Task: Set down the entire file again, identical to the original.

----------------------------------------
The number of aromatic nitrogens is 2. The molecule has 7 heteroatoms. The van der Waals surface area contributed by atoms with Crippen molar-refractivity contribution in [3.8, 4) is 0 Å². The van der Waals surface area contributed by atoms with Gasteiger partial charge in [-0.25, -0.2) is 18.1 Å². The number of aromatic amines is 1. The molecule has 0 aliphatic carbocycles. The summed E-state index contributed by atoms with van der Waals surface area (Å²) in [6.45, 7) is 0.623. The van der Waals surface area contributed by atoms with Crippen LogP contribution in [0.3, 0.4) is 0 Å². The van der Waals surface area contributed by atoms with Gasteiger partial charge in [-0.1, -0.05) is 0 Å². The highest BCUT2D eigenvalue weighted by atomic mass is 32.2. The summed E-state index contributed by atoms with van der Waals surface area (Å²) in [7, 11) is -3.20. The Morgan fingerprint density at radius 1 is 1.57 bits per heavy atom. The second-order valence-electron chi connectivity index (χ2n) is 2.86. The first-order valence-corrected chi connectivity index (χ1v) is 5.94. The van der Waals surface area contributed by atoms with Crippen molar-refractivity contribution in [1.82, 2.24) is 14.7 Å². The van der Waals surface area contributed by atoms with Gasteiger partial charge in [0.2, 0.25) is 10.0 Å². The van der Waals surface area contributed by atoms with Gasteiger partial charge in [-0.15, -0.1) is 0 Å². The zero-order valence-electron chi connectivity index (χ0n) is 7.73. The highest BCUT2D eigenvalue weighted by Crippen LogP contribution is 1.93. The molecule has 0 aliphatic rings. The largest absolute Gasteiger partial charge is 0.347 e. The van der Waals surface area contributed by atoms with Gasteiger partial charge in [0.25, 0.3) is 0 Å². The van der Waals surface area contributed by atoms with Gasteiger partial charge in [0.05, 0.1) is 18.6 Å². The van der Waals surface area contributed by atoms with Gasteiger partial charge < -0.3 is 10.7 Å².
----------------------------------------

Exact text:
The number of aromatic nitrogens is 2. The molecule has 7 heteroatoms. The van der Waals surface area contributed by atoms with Crippen molar-refractivity contribution in [3.8, 4) is 0 Å². The van der Waals surface area contributed by atoms with Gasteiger partial charge in [-0.25, -0.2) is 18.1 Å². The number of aromatic amines is 1. The molecule has 0 aliphatic carbocycles. The summed E-state index contributed by atoms with van der Waals surface area (Å²) in [6.45, 7) is 0.623. The van der Waals surface area contributed by atoms with Crippen LogP contribution in [0.3, 0.4) is 0 Å². The van der Waals surface area contributed by atoms with Gasteiger partial charge in [-0.1, -0.05) is 0 Å². The highest BCUT2D eigenvalue weighted by atomic mass is 32.2. The summed E-state index contributed by atoms with van der Waals surface area (Å²) in [7, 11) is -3.20. The Morgan fingerprint density at radius 1 is 1.57 bits per heavy atom. The second-order valence-electron chi connectivity index (χ2n) is 2.86. The first-order valence-corrected chi connectivity index (χ1v) is 5.94. The van der Waals surface area contributed by atoms with Crippen molar-refractivity contribution in [1.82, 2.24) is 14.7 Å². The van der Waals surface area contributed by atoms with Gasteiger partial charge in [0.2, 0.25) is 10.0 Å². The van der Waals surface area contributed by atoms with Gasteiger partial charge in [-0.15, -0.1) is 0 Å². The zero-order valence-electron chi connectivity index (χ0n) is 7.73. The highest BCUT2D eigenvalue weighted by Crippen LogP contribution is 1.93. The molecule has 0 aliphatic rings. The largest absolute Gasteiger partial charge is 0.347 e. The van der Waals surface area contributed by atoms with Gasteiger partial charge in [0.25, 0.3) is 0 Å². The van der Waals surface area contributed by atoms with Gasteiger partial charge in [0.05, 0.1) is 18.6 Å². The van der Waals surface area contributed by atoms with Gasteiger partial charge < -0.3 is 10.7 Å².